California and South Carolina already have revamped their licensing standards to make it easier for more families to qualify as foster parents. Last year, in a massive overhaul of its child welfare system, California sped up the process for grandparents and other extended family members—so-called kinship caregivers—to become licensed and therefore eligible for the same benefits as non-relative foster parents.
In 2016, South Carolina increased the maximum number of children that can be placed with a foster family from five children, including the foster family’s own children, to eight.
Washington state child welfare officials also raised the maximum number of children that can be placed in a foster home in an emergency. Now, the state will allow more than six kids in a two-parent foster home when a relative or siblings need to be placed immediately.
Arizona lawmakers in January introduced a bill to fast-track licensing for kinship caregivers. The bill, still in committee, includes a provision that would allow child welfare officials to “waive any non-safety licensing requirement if compliance with the non-safety requirement would be a hardship on the kinship foster-care parent.”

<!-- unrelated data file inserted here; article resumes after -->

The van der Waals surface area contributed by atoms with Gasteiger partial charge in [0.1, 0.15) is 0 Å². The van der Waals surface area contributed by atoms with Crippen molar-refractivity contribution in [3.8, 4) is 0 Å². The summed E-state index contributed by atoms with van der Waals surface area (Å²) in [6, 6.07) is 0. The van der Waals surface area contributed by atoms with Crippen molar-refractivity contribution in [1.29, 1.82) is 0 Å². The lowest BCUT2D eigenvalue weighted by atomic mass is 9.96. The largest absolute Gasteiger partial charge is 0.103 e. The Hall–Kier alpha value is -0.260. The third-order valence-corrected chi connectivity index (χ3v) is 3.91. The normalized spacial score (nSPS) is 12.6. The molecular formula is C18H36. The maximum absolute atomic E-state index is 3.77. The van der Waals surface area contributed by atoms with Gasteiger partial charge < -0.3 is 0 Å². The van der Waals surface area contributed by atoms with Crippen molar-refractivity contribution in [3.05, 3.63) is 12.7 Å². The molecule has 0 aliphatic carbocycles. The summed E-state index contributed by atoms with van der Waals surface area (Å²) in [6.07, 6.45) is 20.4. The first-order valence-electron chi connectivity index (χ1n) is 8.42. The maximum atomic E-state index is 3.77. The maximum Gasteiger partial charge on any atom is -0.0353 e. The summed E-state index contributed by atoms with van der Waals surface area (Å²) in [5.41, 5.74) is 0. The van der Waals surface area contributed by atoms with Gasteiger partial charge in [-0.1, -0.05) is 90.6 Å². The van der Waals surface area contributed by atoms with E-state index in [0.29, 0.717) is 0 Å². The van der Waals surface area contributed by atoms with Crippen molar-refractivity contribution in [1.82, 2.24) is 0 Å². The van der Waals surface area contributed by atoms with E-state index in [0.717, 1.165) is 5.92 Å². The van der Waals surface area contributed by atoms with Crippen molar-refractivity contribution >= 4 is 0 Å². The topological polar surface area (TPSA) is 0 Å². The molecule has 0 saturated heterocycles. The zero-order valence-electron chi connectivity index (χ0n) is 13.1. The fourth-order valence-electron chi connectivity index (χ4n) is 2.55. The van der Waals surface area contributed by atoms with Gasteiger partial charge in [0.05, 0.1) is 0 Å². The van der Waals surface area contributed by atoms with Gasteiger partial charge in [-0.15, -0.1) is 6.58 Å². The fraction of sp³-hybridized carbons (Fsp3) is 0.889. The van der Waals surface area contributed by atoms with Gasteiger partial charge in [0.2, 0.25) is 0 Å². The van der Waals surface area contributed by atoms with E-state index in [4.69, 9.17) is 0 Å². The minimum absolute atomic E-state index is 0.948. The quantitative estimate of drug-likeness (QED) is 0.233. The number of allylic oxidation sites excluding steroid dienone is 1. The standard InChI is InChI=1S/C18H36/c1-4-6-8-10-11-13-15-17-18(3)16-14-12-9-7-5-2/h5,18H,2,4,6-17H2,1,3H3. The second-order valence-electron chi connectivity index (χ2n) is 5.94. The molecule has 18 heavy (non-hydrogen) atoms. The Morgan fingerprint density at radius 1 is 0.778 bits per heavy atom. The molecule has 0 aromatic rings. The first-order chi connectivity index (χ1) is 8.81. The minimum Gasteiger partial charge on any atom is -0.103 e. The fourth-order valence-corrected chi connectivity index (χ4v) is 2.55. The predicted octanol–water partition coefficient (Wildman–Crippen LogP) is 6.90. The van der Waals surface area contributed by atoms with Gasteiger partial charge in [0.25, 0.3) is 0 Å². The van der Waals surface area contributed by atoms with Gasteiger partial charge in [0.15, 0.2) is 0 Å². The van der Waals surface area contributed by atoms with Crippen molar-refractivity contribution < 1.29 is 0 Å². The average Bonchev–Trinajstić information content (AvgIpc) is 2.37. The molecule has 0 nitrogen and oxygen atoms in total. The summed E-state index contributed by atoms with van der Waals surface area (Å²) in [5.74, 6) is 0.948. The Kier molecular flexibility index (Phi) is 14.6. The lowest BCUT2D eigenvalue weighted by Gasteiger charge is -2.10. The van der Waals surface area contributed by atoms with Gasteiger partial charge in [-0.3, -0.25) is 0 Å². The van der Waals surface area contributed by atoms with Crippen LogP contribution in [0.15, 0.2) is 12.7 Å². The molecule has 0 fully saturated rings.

More Children, Fewer Homes
Nationwide, the number of children in foster care is up 10 percent over the past five years, HHS data shows, further straining an already overburdened child welfare system.
Between 2016 and 2017, more than half of the states experienced a decline in the number of available foster homes, and between 2017 and 2018, 15 states saw a decline, according to the online news site Chronicle of Social Change, which focuses on children, youth and families. Thirty-one states placed more children in group homes in 2016 than they did in 2012.
Licensing standards for foster families vary greatly from state to state, dictating, for example, the size of bedrooms and the maximum number of children who can sleep in a room. And often those standards are overly restrictive, Beltran said.
For example, she noted, Arkansas once required that foster families who rent must prove that their landlords don’t object to them caring for foster children. Other states require that foster families have cars—even in cities with excellent public transit, where having a car is a financial liability, Beltran said.
“That can be a huge barrier,” Beltran said. “We consider that to be socioeconomic bias.”
Nearly half of all children in Washington state’s foster care system are living with relatives who aren’t licensed, said Ross Hunter, secretary of the Washington State Department of Children, Youth and Families.